22 July 2013

Manic Monday: DCC RPG review

Note: I am changing Monday from "Sci-Fi Monday" to "Manic Monday" where I post about "whatever."
 
 
 
It has arrived! Dungeon Crawl Classics is a massive 472 page tome. The rules themselves are fairly simple and straight-forward; I read the whole thing (with one caveat) this weekend. The bulk of the manuscript is the section of spell descriptions at 200 pages (that does not include "patron spells"); there's my caveat. I didn't read every single spell effect chart. I read the spell description only on most of them. No need to go through all of that at the moment! And, for the record, this review is more of a first impressions review. As I play and delve more into the game, I plan on posting reviews on classes, systems, spells, etc.
 
First impressions: wow! This book is beautifully laid out! The art is solid and old school 1979 (with one exception noted below) ; when eye strain was getting to me, I'd pause and flip through the book examining the art; there were several times I'd flip a page and let out an audible "Wow!" All of the cartoons made me chuckle out loud, as well. Very reminiscent of the 1e AD&D DMG.
 
Content. I had the Beta test rules and was unimpressed at the time. Maybe it was the lack of polish; maybe I didn't know what I wanted yet; I'll admit to be superficial and judging a book by its presentation. Impressions: complexly elegant. Done correctly, this game has systems that are complex but should not intrude into the game like, say, Rolemaster. The charts are relegated to spell-casters and, to a minor extent the mighty deeds of Warriors and Dwarves. Even then, the deed charts are more an example of what can be created with the system by the players!
 
Yes, that's another important part of this system; the rule structures encourage player creativity and allow for player agency. For example, the warrior's deed die is essentially just a variable BAB (Basic Attack Chance) modifier. However, the player can use his imagination to attempt a special maneuver without any of that 3e silliness of "Well, you don't have the right feat to do that." If the die comes up 3 or better--wham!--it happens. Well, as adjudicated by the DM. As the rules point out, a 1st level Warrior, regardless of his deed roll, is not going to knock over a Duke of Hell. He might stagger him for a round, though, which is still a mighty deed for that level character. The rules suggest that each Warrior (or Dwarf!) create his own personal set of maneuvers. More on that in a later review.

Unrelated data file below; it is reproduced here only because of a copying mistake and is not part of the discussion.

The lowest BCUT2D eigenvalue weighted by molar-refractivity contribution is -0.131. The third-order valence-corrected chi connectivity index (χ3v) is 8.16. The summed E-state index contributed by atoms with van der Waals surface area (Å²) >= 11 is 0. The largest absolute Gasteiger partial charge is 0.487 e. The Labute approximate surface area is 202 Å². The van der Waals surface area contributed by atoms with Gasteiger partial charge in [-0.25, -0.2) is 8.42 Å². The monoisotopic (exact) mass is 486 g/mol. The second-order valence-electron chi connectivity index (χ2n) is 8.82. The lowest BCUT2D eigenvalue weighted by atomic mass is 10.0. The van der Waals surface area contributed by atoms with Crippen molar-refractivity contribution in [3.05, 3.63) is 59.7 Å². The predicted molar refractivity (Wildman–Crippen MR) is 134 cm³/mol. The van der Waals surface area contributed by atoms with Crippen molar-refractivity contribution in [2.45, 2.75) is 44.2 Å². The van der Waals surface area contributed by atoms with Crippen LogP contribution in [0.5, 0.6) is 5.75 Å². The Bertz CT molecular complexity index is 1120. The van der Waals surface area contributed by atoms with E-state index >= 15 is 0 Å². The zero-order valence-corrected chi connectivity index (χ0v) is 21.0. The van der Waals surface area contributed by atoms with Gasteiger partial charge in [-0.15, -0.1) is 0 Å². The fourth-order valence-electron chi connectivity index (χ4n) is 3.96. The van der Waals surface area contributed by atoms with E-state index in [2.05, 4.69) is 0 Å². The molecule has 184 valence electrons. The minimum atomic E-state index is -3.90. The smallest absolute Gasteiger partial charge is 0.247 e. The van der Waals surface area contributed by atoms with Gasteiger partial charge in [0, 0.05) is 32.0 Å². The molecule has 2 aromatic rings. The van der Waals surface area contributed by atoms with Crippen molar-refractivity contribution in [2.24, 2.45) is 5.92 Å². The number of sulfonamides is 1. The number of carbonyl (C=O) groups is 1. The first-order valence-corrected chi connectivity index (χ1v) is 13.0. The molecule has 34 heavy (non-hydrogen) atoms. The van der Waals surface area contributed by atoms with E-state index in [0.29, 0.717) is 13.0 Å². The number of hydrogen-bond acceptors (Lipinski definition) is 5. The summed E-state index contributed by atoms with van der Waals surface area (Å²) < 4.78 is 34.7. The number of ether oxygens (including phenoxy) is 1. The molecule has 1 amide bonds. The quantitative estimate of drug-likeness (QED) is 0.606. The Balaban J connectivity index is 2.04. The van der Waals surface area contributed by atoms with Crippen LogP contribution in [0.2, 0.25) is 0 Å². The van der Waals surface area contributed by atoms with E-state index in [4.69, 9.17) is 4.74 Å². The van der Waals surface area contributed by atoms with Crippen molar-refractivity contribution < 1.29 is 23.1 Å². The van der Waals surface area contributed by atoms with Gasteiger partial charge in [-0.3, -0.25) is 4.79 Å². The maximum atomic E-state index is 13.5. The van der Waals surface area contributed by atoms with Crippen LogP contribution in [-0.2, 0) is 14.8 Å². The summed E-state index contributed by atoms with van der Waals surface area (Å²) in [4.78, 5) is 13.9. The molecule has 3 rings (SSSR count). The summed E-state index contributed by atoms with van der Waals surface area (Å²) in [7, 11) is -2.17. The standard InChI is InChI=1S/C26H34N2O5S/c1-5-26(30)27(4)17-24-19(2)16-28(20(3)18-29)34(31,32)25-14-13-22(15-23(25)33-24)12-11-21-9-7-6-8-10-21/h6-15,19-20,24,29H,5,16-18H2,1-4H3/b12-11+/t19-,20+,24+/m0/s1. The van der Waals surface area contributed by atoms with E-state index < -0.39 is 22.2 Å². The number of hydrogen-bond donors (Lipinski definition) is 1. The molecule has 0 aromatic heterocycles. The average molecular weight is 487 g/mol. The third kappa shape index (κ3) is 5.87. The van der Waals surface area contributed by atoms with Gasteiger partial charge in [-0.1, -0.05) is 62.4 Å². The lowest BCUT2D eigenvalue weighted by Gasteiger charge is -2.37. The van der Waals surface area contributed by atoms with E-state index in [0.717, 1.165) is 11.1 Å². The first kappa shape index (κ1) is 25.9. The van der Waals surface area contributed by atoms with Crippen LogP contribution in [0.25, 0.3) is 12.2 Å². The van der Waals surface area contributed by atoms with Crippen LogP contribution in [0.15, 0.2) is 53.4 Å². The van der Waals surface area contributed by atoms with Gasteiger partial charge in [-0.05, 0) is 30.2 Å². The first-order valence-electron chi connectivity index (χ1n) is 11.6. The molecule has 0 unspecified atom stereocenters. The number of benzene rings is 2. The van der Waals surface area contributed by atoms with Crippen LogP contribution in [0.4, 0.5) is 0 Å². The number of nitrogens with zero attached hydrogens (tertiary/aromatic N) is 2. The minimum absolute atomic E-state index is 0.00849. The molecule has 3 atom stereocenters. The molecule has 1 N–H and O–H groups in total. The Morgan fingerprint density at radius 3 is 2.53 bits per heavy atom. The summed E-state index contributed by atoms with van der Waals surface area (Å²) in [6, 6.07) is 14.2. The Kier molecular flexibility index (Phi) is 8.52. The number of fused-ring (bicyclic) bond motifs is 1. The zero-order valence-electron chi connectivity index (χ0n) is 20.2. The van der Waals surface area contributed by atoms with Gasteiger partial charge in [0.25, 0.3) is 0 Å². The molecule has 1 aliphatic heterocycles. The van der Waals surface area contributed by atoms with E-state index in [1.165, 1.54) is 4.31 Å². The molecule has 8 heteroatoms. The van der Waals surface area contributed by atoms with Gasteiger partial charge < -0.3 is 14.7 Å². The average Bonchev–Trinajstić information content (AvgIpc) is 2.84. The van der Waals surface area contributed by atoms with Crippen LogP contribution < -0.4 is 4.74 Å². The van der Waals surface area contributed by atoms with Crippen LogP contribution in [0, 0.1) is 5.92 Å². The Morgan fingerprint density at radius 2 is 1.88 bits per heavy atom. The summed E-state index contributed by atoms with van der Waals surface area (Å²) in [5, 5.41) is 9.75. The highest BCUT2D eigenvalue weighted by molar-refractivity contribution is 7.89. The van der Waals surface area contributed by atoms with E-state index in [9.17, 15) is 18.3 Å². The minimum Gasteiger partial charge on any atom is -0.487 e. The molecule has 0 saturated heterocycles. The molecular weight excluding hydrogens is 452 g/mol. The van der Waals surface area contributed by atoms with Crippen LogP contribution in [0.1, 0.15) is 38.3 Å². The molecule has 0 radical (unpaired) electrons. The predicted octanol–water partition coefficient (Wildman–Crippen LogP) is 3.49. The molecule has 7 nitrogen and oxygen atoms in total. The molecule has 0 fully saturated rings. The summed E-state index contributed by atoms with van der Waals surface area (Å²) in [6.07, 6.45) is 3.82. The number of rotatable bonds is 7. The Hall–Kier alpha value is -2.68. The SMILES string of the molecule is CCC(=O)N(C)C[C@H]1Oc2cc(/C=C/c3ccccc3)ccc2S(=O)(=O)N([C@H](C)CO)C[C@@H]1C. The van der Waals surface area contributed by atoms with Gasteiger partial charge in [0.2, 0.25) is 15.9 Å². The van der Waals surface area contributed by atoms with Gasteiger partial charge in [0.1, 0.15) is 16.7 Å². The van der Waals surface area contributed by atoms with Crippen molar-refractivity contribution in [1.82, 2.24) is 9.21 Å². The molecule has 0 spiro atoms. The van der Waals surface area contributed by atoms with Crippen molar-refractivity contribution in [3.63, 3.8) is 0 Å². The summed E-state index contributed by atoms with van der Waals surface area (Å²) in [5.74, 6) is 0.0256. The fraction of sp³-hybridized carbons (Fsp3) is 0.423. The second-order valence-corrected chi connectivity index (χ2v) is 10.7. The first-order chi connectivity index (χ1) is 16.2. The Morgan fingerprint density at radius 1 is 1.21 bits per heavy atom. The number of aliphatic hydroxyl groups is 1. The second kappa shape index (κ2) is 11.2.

This ruleset is so dense and not in a negative way. Patrons. Interactions between deity and cleric. The use of luck as a truly variable stat. On that, I think too many people miss that one. I've played Hackmaster Fourth Edition since it came out and it's very reminiscent of the Honor system in that game. In fact, I can see myself adapting, or at least referencing, the honor guideline rules as a benchmark for awarding luck to the characters.
 
I love the fact that crit tables are not determined by level or weapon but instead by the CLASS of the character. And that makes perfect sense! And speaking of weapons, thank you for allowing wizards the use of longbows and longswords! Common sense; my impression is that "Appendix N" literature is the driving force behind the rules and not some idea of game balance.
 
Class as race. Really. How the heck does that aid player agency? Well, the three core race-classes (Elf, Dwarf, and Halfling) are different. They're not just a fighter/magic-user, fighter, or fighter. The elf starts play with patron bond/invoke patron, something the wizard might not start out with. The dwarf starts with "sword and board" training (has Joseph ever been in the SCA? :D ); that is, if wielding a shield, he gets a free shield bash when attacking that's not hampered by the dual-wielding rules. The halfling, however, is probably the best example of throwing conventions to the wind and going back to the source material.